Global Markets

How Cote d’Ivoire is tackling malaria in remote areas

According to the World Health Organization, the majority of malaria cases and deaths in Sub-Saharan Africa occur in children under five, with about 80% of malaria deaths in the region attributed to this age group. In Cote d’Ivoire, which is one of the top 10 countries with the highest number of malaria cases, the disease accounted for 3% of global cases in 2022, as reported by the WHO.

To combat malaria, a team of 8,300 community health workers in Cote d’Ivoire, equipped with bicycles and medical supplies, play a crucial role in reducing malaria-related deaths among young children by providing early diagnosis and treatment. By cycling between remote villages, these workers have managed to decrease malaria cases by up to 70% in certain areas this year.

Despite global efforts to reduce malaria cases stalling in recent years, the World Health Organization is using World Malaria Day 2024 on April 25 to reignite the fight against this deadly disease that claims the lives of approximately half a million children annually.

Community health workers like François Kouadio, who received training in 2015, are supported by organizations like Save the Children and local partners to ensure that families affected by malaria receive timely assistance. François conducts blood tests on children, administers treatment for malaria, and provides care for pregnant women in the village to minimize their risk of contracting the disease.

Prisca was able to quickly seek help from François, a community health worker living in the same village. Thanks to early diagnosis and treatment, along with François’ daily visits, one-year-old Charlene* was saved from malaria and can now enjoy playing with her brothers once again.

François has expanded his work in recent years, thanks to having a bicycle. He visits up to eight families a day within a five-kilometre radius, pedaling along dirt roads to reach rural villages nestled among green forests. During his visits, he checks for sick children, provides appropriate treatment, and raises awareness about malaria prevention.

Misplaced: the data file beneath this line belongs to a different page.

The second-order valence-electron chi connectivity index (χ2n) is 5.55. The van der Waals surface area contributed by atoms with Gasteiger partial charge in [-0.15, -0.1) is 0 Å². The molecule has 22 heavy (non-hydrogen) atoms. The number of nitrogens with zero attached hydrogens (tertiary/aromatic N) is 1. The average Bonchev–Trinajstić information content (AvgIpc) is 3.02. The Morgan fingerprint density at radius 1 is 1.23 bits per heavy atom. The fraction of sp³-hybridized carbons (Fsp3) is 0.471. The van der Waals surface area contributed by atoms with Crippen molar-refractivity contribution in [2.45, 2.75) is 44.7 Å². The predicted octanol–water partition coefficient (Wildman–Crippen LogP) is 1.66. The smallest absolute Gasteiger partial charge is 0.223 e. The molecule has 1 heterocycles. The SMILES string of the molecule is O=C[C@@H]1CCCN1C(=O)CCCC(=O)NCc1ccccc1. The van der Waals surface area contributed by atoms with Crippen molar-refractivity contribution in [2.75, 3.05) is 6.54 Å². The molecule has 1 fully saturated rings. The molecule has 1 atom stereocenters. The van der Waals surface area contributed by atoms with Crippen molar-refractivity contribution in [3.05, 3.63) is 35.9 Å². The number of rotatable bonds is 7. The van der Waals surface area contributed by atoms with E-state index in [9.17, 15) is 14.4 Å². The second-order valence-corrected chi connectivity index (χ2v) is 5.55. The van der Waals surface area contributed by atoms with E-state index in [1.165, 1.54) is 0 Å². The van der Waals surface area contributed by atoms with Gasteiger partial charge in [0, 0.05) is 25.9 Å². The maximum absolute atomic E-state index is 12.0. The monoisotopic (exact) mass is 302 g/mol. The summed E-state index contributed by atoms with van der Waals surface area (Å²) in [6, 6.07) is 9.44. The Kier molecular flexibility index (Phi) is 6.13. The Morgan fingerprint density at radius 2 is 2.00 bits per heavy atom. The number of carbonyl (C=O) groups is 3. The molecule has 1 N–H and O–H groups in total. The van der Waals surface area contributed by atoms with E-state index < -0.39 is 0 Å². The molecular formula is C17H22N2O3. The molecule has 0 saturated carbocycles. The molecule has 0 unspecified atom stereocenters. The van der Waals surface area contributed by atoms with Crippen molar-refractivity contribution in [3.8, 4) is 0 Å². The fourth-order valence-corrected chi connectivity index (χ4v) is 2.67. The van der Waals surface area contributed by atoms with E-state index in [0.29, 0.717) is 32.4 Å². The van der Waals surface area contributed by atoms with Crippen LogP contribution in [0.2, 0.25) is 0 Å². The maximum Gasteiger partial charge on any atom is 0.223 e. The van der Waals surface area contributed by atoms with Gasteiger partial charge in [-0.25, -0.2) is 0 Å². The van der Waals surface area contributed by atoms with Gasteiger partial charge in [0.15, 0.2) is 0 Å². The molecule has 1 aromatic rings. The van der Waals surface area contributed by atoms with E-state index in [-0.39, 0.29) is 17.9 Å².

François’s dedication and hard work have earned him respect within the community, where he is even referred to as ‘doctor’. The sound of bells on the bikes used by François and three other community health workers brings comfort to the villagers, knowing that accessible healthcare is available.

Prisca expressed her fear when her daughter fell ill, but thanks to the effective medication and the confidence they had in the treatment, her family witnessed her recovery. The community health workers, who are kind and provide free tablets, play a crucial role in bringing comfort to the village and helping children recover from sickness.

François shared that between January and March of this year, he tested 31 children with fevers, out of which 24 tested positive for malaria and received treatment. This marked a significant decrease compared to previous years, where between 20 and 30 children were registered with malaria in just one month. The increased awareness about malaria and the use of mosquito nets have contributed to this drop in cases.

François acknowledges that many people avoid visiting health centers due to financial constraints. However, he remains committed to caring for children and raising awareness about malaria prevention after witnessing numerous deaths caused by the disease. His efforts extend beyond encouraging people to seek appropriate treatment; he also emphasizes the importance of protecting oneself by using mosquito nets, maintaining clean households, and covering water storage containers.

In Cote d’Ivoire, local radio stations play a crucial role in the fight against malaria by broadcasting messages on disease treatment and prevention. The overall objective in Cote d’Ivoire is to reduce malaria incidence and mortality by at least 75% by 2025 compared to 2015.

Malaria is a disease transmitted by female mosquitoes carrying parasites. If left untreated, it can be fatal. In 2022, there were approximately 249 million cases of malaria worldwide, with children under the age of five being the most vulnerable. The infection also poses significant risks during pregnancy.

Dr. Yssouf Ouattara, Save the Children’s Malaria Project Director in Cote D’Ivoire, emphasizes that malaria is preventable and treatable. However, without access to healthcare, it can become deadly, particularly for young children. Innovative community health projects, such as the one implemented by Save the Children in Cote D’Ivoire, play a crucial role in improving outcomes by enabling community health workers to provide care to children at home and within communities.

Save the Children has been actively working in Cote D’Ivoire since 1991, focusing on education, health and nutrition, child protection and rights, and combating child poverty. The malaria project is implemented in approximately 53 health districts and over 1,270 health areas in collaboration with six other organizations.

Leave a Reply